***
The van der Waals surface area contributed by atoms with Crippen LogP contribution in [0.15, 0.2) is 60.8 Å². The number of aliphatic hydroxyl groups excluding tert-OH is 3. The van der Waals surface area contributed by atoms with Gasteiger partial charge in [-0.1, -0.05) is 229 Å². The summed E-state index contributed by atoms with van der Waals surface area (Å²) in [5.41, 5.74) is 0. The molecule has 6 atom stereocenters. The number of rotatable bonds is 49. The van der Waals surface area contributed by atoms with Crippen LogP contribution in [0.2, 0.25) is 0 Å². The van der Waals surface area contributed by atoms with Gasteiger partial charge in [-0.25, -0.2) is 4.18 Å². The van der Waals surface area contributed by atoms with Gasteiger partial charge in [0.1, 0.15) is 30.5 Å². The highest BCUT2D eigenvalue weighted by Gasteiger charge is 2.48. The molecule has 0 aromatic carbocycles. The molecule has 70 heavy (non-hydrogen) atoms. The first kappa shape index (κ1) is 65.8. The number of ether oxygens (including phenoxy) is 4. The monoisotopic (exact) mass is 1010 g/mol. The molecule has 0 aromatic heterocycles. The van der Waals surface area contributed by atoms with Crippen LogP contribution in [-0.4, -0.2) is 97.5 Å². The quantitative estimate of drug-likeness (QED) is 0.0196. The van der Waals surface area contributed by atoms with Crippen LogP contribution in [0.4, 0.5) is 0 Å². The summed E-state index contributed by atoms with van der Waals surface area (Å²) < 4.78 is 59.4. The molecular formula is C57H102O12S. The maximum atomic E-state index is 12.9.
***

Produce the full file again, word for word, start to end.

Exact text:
The van der Waals surface area contributed by atoms with Crippen LogP contribution in [0.15, 0.2) is 60.8 Å². The number of aliphatic hydroxyl groups excluding tert-OH is 3. The van der Waals surface area contributed by atoms with Gasteiger partial charge in [-0.1, -0.05) is 229 Å². The summed E-state index contributed by atoms with van der Waals surface area (Å²) in [5.41, 5.74) is 0. The molecule has 6 atom stereocenters. The number of rotatable bonds is 49. The van der Waals surface area contributed by atoms with Crippen LogP contribution in [0.2, 0.25) is 0 Å². The van der Waals surface area contributed by atoms with Gasteiger partial charge in [-0.25, -0.2) is 4.18 Å². The van der Waals surface area contributed by atoms with Gasteiger partial charge in [0.1, 0.15) is 30.5 Å². The highest BCUT2D eigenvalue weighted by Gasteiger charge is 2.48. The molecule has 0 aromatic carbocycles. The molecule has 70 heavy (non-hydrogen) atoms. The first kappa shape index (κ1) is 65.8. The number of ether oxygens (including phenoxy) is 4. The monoisotopic (exact) mass is 1010 g/mol. The molecule has 0 aromatic heterocycles. The van der Waals surface area contributed by atoms with Crippen LogP contribution in [-0.4, -0.2) is 97.5 Å². The quantitative estimate of drug-likeness (QED) is 0.0196. The van der Waals surface area contributed by atoms with Crippen LogP contribution in [0.4, 0.5) is 0 Å². The summed E-state index contributed by atoms with van der Waals surface area (Å²) < 4.78 is 59.4. The molecular formula is C57H102O12S. The maximum atomic E-state index is 12.9.